A white Tennessee judge is under fire for a courthouse tirade in which he denounced
black-on-black crime by comparing it to the Ku Klux Klan.
Montgomery County Judge Wayne Shelton was overseeing the preliminary hearing for Vincent Merriweather, accused of a homicide that occurred in Clarksville last November. While addressing Merriweather last week, Shelton launched into a racially charged speech, saying he was “sick and tired” of black men shooting each other.
“I don’t understand it,” Shelton is heard saying in audio posted to Instagram
. “I grew up in a time where people wore white robes and they shot at black people. And now we see young black men wearing black hoodies shooting at black men. And doing a much more effective job than the Klan ever thought about doing.”
While some on social media condemned Shelton’s words as racist, others have come to his defense. Jimmie Garland, president of the Clarksville branch of the NAACP, initially felt that the judge was “on point.”
“He’s telling the young people, ‘Stop killing yourself. Stop doing the job that, back in the early ’30s and ’20s and ’10s, they did wearing robes and wearing pointed caps. You don’t have to do that,'” Garland told WSMV
The Clarksville Leaf-Chronicle noted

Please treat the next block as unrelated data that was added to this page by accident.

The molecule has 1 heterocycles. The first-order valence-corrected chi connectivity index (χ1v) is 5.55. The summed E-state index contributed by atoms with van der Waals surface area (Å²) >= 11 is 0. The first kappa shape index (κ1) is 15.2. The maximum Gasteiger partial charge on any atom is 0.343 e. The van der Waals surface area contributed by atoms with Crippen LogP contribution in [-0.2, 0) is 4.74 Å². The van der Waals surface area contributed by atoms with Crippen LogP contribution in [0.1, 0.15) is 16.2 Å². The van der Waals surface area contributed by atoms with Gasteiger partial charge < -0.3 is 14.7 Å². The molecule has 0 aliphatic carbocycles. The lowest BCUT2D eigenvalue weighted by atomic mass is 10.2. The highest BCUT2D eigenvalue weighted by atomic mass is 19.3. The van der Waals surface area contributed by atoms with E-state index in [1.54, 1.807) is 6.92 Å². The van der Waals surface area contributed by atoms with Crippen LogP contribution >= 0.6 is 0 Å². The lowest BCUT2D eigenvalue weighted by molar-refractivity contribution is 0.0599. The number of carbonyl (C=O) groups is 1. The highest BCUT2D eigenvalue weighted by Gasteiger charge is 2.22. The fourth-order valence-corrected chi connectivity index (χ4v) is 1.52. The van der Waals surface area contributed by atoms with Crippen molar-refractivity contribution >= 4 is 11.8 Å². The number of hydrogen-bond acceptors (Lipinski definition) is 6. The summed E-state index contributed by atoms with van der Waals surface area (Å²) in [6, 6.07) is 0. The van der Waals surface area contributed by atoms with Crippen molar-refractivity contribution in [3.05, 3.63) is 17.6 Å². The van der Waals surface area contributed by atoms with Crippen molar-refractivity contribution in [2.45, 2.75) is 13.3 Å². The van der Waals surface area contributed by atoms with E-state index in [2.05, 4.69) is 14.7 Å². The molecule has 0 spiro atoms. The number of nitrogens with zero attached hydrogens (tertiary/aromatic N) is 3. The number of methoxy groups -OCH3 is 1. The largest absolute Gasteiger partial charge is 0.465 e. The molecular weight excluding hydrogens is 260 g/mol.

that this is not the first time Shelton has invoked race, or the Klan, during a courtroom speech. In 2015, two teenage brothers were accused of gunning down a man after a high school graduation party, allegedly over a gut reaction of perceived “disrespect.”
Shelton compared that murder to Klan killings, saying KKK members would often kill black men whom they perceived to be disrespectful.
“That’s the absolute tragedy,” the judge said at the time. “It’s black men killing black men.”
“The Klan doesn’t exist anymore. Who doesn’t care about black lives now? I’ll let you answer that. I’m tired of black men killing black men. If I offended anyone … I can’t help it.”
Shelton told the Leaf-Chronicle that while he “might look like the whitest man in the room,” he isn’t — saying that his great-great-great-grandfather was a free man of color in the 1860s.
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